The top 50 CEOs from Europe's photovoltaic industry say PV energy can step up to provide 12% of European electricity demand by 2020.
The European Photovoltaic Industry Association (PHIA) agreed to set the target at its conference in Valencia last week, where more than 4000 scientists and 750 companies gathered to present major innovations in solar photovoltaic energy.
Technological advances in solar photovoltaic energy has been faster than EPIA previously estimated and this and rising energy prices contributed to EPIA revising its energy target.
'Competitiveness with retail electricity prices will be achieved earlier than expected in major energy markets' said a spokesman for EPIA, which has more than 170 members from the solar electricity sector and represents 95% of the European photovoltaic industry.
A spokesman for EPIA said 'Industry is committed to increasing investment to accelerate cost reductions provided that appropriate political support is ensured in the individual member states, in harmony with the European framework, until competitiveness is reached'.
EPIA says 'grid parity' (competitiveness with retail electricity prices) will be reached from 2010 onwards in several European markets. Countries with the highest solar irradiation and higher electricity prices, such as Italy and Spain have the potential to reach grid parity starting in 2010 and 2012, respectively. Grid parity will be reached in Germany in 2015 and in most other EU countries up until 2020.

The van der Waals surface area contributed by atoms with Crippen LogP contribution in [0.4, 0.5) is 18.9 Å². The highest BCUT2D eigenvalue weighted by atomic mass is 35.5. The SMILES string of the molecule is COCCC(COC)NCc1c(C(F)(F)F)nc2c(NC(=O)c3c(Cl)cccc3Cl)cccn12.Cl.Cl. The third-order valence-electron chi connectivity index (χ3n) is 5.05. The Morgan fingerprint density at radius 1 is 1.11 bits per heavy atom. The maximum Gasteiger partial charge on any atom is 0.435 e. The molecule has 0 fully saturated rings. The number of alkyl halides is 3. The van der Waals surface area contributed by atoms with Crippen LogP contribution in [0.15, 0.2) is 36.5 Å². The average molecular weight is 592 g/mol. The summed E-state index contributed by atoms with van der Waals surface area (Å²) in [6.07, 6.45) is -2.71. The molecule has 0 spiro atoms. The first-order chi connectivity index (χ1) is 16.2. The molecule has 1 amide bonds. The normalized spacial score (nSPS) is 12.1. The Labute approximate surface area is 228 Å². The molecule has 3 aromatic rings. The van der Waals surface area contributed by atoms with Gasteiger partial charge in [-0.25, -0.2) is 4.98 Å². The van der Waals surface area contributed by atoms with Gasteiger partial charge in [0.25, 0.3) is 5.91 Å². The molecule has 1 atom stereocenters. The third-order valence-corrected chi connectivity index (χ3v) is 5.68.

Grid parity means that, for consumers, photovoltaic electricity will be cheaper than the expected retail electricity price.
The industry said it is committed to increasing investment to speed up cost reductions, provided that the 'appropriate political framework is in place'
The industry wants:
1) Priority access to the grid
2) Appropriate feed-in tariffs bridging the period until grid parity is reached
3) Less red tape
4) Implementation of the Strategic Energy Technology plan (SET Plan) at European level to boost R&D and deployment efforts.
EPIA plans to consult with other renewable technologies meet the target of 20% of Europe's energy needs being met by renewables by 2020.
Ernesto Macías, EPIA President and communication general manager at Isofoton, is calling for 'common efforts of the photovoltaic sector to make this technology a real solution to the global energy challenge'.
'Clearly the UK has a real opportunity to use photovoltaic solar technology to reach its European targets if the proper legislative support is provided' said Andrew Cooper of the Renewable Energy Association.
The Renewable Energy Association is sponsoring an amendment to the Energy Bill that would provide a production tariff to support the growth in renewable electricity and heat. The same principle has been used to grow the solar photovoltaic industries in a number of European Countries including Germany, Spain and Italy.
Cooper added 'Of course the real advantage of people using renewables to generate their own electricity and heat is that they will have a real stake in the government achieving its renewable energy targets'.